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Cognitive Behaviour Therapy

Cognitive Behaviour Therapy (CBT)
Cognitive Behaviour Therapy

In This Article
History How does it work?
A typical appointment What to expect
Timings/ Sessions/ Costs Is it right for you?
Cognitive therapy, often referred to as Cognitive Behaviour Therapy or CBT, is a strand of psychotherapy. Cognitive therapy's roots can be traced back to the late 19th century work of Sigmund Freud and the 20th century methods of psychotherapists such as Carl Rogers. Cognitive therapy methods used today however can be traced back to the 1950s and the work of psychotherapist Albert Ellis.

Ellis developed 'Rational Emotive Behaviour Therapy' (REBT) as a way to understand and overcome emotional disturbance. Ellis proposed that people not only get upset by problems, but also form strong views about reality in relation to their perceived beliefs of that problem. If these beliefs are irrational or self-defeating, the result can be unhealthy to their emotional and behavioural function.

Ellis' work was developed further in the 1960s by American psychiatrist Aaron Beck who coined the term 'Cognitive Behaviour Therapy' (CBT). Beck concluded that patients suffering with depression magnified negative thoughts and minimised positive ones. His therapy aimed to alter this distorted way of thinking to change their emotional and behavioural state.

Cognitive Behaviour Therapy is a combination of psychotherapy and behavioural therapy. The cognitive therapist focuses on thoughts, beliefs and images (cognitive processes). How a person perceives these cognitive processes reflects their behaviour and how they deal with emotions.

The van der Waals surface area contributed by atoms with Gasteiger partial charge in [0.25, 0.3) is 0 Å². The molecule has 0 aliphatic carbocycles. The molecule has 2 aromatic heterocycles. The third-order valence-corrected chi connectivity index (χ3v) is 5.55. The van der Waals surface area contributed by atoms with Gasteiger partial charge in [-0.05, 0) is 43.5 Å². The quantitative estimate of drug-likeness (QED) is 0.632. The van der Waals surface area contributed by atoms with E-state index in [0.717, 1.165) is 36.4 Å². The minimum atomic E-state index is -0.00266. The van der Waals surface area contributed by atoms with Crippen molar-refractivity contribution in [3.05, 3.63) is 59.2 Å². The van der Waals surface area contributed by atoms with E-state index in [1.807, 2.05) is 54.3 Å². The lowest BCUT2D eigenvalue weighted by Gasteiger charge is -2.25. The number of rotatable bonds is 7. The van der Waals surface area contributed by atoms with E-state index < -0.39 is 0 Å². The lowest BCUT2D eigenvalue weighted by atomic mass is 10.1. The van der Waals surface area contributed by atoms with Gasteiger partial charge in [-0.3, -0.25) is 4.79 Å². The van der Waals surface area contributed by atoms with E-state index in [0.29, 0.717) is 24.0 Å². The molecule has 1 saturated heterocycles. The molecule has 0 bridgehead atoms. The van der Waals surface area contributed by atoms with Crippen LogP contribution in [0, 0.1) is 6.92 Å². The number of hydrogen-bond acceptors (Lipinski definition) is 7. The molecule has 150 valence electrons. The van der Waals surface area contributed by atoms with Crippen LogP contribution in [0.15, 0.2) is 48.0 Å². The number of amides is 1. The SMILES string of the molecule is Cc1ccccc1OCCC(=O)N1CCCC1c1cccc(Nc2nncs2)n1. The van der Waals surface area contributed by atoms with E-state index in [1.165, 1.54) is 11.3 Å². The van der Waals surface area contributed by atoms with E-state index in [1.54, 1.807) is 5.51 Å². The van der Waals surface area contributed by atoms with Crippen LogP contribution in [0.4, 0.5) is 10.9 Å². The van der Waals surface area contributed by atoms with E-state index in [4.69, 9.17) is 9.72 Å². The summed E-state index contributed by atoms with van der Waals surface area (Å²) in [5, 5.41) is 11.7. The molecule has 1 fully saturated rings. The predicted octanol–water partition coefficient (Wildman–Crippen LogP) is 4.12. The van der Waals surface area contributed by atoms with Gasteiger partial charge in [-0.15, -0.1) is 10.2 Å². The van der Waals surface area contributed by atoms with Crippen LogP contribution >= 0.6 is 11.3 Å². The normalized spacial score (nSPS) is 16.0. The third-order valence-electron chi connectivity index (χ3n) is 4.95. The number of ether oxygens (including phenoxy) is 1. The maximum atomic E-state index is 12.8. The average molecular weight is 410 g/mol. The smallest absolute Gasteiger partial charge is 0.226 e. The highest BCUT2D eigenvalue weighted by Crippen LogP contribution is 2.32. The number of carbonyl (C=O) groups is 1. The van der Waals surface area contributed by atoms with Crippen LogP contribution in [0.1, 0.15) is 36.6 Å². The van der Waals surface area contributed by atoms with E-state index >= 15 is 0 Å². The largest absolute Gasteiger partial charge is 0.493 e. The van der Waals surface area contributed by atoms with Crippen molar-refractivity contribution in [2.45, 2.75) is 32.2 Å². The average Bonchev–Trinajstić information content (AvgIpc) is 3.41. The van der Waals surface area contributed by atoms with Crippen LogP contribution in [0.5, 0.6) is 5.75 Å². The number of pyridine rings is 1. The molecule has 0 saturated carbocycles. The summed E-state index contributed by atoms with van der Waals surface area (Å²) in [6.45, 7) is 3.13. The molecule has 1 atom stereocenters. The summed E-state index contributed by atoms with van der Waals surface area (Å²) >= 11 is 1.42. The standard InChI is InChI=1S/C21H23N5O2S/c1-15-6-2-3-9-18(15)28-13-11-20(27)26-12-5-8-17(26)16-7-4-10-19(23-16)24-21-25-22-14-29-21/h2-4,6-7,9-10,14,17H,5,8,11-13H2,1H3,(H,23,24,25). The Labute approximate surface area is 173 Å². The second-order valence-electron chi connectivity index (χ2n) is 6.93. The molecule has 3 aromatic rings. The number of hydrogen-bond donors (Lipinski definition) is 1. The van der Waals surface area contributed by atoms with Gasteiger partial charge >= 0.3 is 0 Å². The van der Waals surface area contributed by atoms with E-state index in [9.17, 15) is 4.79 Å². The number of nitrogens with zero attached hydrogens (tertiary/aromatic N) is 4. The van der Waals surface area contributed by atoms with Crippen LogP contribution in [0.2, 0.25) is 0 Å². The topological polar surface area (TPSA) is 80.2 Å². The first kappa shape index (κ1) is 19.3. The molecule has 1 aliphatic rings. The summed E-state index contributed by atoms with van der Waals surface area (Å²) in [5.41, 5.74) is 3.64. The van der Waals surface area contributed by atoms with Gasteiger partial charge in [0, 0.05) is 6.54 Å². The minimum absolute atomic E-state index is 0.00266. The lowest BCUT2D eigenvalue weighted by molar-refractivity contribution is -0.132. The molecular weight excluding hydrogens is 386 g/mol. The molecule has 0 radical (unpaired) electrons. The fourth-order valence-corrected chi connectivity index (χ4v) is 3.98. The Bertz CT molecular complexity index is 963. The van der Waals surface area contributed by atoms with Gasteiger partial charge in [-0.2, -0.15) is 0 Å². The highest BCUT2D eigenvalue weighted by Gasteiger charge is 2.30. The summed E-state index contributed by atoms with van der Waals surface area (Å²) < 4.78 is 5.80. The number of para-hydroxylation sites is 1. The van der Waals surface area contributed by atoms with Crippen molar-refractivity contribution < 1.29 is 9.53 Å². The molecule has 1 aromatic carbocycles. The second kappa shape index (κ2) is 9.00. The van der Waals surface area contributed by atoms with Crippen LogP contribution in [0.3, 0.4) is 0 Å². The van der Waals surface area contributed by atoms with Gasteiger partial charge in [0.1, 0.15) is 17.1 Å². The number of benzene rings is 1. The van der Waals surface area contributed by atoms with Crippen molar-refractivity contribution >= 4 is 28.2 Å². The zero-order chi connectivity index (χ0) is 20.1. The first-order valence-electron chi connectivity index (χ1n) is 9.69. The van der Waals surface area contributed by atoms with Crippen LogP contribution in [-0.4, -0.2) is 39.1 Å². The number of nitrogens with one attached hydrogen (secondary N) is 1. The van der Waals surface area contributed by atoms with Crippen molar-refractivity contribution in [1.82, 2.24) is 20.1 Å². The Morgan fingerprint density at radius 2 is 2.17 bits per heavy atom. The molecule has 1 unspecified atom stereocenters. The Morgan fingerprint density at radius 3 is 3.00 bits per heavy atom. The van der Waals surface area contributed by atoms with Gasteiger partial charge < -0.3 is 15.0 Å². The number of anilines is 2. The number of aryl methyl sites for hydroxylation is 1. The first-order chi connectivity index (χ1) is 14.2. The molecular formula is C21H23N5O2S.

CBT looks to change how people think (the cognitive) and react (the behaviour). By breaking down problems to manageable parts, cognitive therapy makes it easier to understand how those parts are connected and how they affect a person both physically and emotionally.

Cognitive therapy sessions are structured as opposed to other psychotherapy treatments that allow the patient to talk openly about anything. Homework is also an important part of the therapy to identify incidents that provoke a problem and also to monitor progress in dealing with it.

Be prepared - It is advisable to choose a cognitive therapist who is a member of, or is accredited by, an association or professional body. This ensures your therapy session is carried out in a suitable environment and by someone who has received formal training and ongoing development. Members are also bound to a code of ethics and practice. The main cognitive therapy organisations are listed at the foot of this article.

Before your first appointment, you may be asked to complete a short questionnaire, this is optional but it may help you think about the problems you want to discuss. Consider writing down any questions or concerns you have about the therapy as you may forget to ask them during the session. If you are taking prescription drugs, take them with you or make a note of what they are.

Your session will be confidential and take place in a quiet environment. CBT can take place in a group but is usually done on an individual basis. Although cognitive therapy is about the present, expect to spend time in your first session and subsequent sessions examining your past.

The cognitive therapist will begin by asking questions about your problem in order to define it. They may ask how long it's been going on and what steps you have previously made to prevent it. The therapist will try and learn more about you, any personal relationships you have and your work or interests. Be prepared to answer questions about your mental health and any previous problems or family history.